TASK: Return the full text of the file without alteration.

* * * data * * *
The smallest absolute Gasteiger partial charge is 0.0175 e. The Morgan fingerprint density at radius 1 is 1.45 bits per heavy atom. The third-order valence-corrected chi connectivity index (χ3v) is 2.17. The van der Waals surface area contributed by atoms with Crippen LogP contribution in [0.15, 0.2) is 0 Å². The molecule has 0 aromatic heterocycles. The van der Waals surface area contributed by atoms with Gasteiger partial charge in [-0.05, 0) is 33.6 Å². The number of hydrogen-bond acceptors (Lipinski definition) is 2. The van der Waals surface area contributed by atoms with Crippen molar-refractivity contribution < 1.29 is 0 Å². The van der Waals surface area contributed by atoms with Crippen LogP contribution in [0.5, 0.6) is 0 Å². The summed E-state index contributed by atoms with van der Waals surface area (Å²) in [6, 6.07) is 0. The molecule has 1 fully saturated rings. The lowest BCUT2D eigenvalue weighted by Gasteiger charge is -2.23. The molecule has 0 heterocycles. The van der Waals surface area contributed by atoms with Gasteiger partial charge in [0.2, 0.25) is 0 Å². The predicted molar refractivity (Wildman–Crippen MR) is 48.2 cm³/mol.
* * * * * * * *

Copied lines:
The smallest absolute Gasteiger partial charge is 0.0175 e. The Morgan fingerprint density at radius 1 is 1.45 bits per heavy atom. The third-order valence-corrected chi connectivity index (χ3v) is 2.17. The van der Waals surface area contributed by atoms with Crippen LogP contribution in [0.15, 0.2) is 0 Å². The molecule has 0 aromatic heterocycles. The van der Waals surface area contributed by atoms with Gasteiger partial charge in [-0.05, 0) is 33.6 Å². The number of hydrogen-bond acceptors (Lipinski definition) is 2. The van der Waals surface area contributed by atoms with Crippen molar-refractivity contribution < 1.29 is 0 Å². The van der Waals surface area contributed by atoms with Crippen LogP contribution in [0.5, 0.6) is 0 Å². The summed E-state index contributed by atoms with van der Waals surface area (Å²) in [6, 6.07) is 0. The molecule has 1 fully saturated rings. The lowest BCUT2D eigenvalue weighted by Gasteiger charge is -2.23. The molecule has 0 heterocycles. The van der Waals surface area contributed by atoms with Gasteiger partial charge in [0.2, 0.25) is 0 Å². The predicted molar refractivity (Wildman–Crippen MR) is 48.2 cm³/mol.